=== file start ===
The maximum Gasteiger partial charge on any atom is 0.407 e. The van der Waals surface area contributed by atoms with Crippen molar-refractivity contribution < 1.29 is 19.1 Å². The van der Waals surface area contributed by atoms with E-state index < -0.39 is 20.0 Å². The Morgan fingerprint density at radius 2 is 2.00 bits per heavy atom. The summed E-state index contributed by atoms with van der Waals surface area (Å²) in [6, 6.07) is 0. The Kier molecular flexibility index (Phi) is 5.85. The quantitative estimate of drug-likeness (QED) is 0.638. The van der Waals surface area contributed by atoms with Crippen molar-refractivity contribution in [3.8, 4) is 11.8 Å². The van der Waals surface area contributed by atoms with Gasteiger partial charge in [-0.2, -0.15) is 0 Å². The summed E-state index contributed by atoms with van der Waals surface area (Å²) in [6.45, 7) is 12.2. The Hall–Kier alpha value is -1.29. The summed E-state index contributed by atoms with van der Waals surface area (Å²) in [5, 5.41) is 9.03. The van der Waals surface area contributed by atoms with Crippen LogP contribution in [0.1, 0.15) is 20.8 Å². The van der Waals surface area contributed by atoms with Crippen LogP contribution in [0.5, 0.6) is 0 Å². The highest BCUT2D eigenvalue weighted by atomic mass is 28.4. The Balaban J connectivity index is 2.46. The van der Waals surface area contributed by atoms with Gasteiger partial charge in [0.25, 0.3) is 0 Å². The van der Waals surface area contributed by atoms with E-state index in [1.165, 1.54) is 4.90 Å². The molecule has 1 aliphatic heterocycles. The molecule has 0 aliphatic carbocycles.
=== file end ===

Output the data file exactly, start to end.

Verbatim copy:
The maximum Gasteiger partial charge on any atom is 0.407 e. The van der Waals surface area contributed by atoms with Crippen molar-refractivity contribution < 1.29 is 19.1 Å². The van der Waals surface area contributed by atoms with E-state index < -0.39 is 20.0 Å². The Morgan fingerprint density at radius 2 is 2.00 bits per heavy atom. The summed E-state index contributed by atoms with van der Waals surface area (Å²) in [6, 6.07) is 0. The Kier molecular flexibility index (Phi) is 5.85. The quantitative estimate of drug-likeness (QED) is 0.638. The van der Waals surface area contributed by atoms with Crippen molar-refractivity contribution in [3.8, 4) is 11.8 Å². The van der Waals surface area contributed by atoms with Gasteiger partial charge in [-0.2, -0.15) is 0 Å². The summed E-state index contributed by atoms with van der Waals surface area (Å²) in [6.45, 7) is 12.2. The Hall–Kier alpha value is -1.29. The summed E-state index contributed by atoms with van der Waals surface area (Å²) in [5, 5.41) is 9.03. The van der Waals surface area contributed by atoms with Crippen LogP contribution in [0.1, 0.15) is 20.8 Å². The van der Waals surface area contributed by atoms with Crippen LogP contribution in [0.5, 0.6) is 0 Å². The highest BCUT2D eigenvalue weighted by atomic mass is 28.4. The Balaban J connectivity index is 2.46. The van der Waals surface area contributed by atoms with Gasteiger partial charge in [0.25, 0.3) is 0 Å². The van der Waals surface area contributed by atoms with E-state index in [1.165, 1.54) is 4.90 Å². The molecule has 1 aliphatic heterocycles. The molecule has 0 aliphatic carbocycles.